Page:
Responsible Person


I WAS teaching one day a leadership course for a large healthcare company
at the Oakland Convention Center.
There were about a thousand managers and union leaders in the room.
One women sitting near the front, was given a microphone and rose speak to
me and to the entire room .
It takes a lot of courage to speak up in front of thousands leaders-
including top executives-so I was curious to hear what she was about to
say.

"I have read many of the things that you have written and have been to
your course a couple of times before," she said. "There is one thing that
you have always left out in your teaching that I believe you should add." I
leaned forward with interest to learn that what I have been leaving out for
all these years.

You always talk about the value of asking direct reports, 'How can I be a
better manager?'

Or asking co-workers,

How can I be a better team player?'

Or asking customers,'

How I can be a better supplier?'

And even asking partners or children,

How can I be a better partner or better parent?'

The one thing that you have always left out that you should start teaching
everyone is to ask their parents, *'How I can be a better daughter or a
better son?'"* She went on with her personal story.

"After my last course with you, as you suggested, I asked my daughter, 'What can I do to be a better mother?' We had a wonderful discussion. Then I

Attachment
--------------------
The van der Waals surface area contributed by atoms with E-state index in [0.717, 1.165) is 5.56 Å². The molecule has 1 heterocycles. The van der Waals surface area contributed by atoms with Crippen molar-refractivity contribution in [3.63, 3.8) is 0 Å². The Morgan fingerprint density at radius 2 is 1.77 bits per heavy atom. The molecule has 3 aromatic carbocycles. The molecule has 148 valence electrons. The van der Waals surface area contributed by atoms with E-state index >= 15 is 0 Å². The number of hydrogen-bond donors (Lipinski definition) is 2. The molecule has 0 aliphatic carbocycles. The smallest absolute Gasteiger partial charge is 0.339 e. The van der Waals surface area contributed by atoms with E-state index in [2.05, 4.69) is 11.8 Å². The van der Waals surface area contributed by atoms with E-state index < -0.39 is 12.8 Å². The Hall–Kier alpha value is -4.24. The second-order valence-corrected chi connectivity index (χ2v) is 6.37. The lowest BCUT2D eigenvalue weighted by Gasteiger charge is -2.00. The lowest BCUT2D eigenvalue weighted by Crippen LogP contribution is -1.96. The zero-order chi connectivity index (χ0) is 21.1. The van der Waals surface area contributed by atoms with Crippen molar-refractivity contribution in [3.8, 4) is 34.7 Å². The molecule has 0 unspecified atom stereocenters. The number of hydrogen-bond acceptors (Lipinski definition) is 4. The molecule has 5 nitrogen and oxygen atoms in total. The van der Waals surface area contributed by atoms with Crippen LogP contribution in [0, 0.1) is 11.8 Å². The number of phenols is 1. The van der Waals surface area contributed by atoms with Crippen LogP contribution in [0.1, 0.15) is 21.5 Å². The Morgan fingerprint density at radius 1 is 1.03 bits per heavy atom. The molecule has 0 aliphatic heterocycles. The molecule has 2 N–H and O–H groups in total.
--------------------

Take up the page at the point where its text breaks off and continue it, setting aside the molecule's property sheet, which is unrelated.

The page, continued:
thought, why not call my mother? I called and asked her, 'What can I do to
be a better daughter?'
"Mom said 'Now that Dad is dead, I live all alone. Every day I walk up
that long drive to go to the mailbox. Almost every day there is nothing in
it. This makes me feel very lonely. It would mean so much for me if you
could send me some cards; or pictures, or notes.'
"After our talk, I started sending cards, pictures and notes to my mother
so when she walked to the mailbox there would be something there. What did
that cost me? Nothing. What did that mean to my mom? Everything. Please
teach the people you meet to ask their parents,' what can I do to be a
better daughter or son?"
I still get tears in my eyes when I think about this women and her
mother, and I have included her story in almost every class I have conducted
for the past year.

This good advice for three reasons:

1) It is good for them. Even if they say," There is nothing you can do to be
a better son or daughter," they will be happy that you cared enough to ask.

2) It is good for you. The No.1 regret that children have when their parents
die:" why didn't they let them know how much I appreciated all that they did
for me?"

3) If you have children, asking your parent(s) how you can be a better child
is good for your children, too. You know that old person-your parent-whom
you're calling on the phone?

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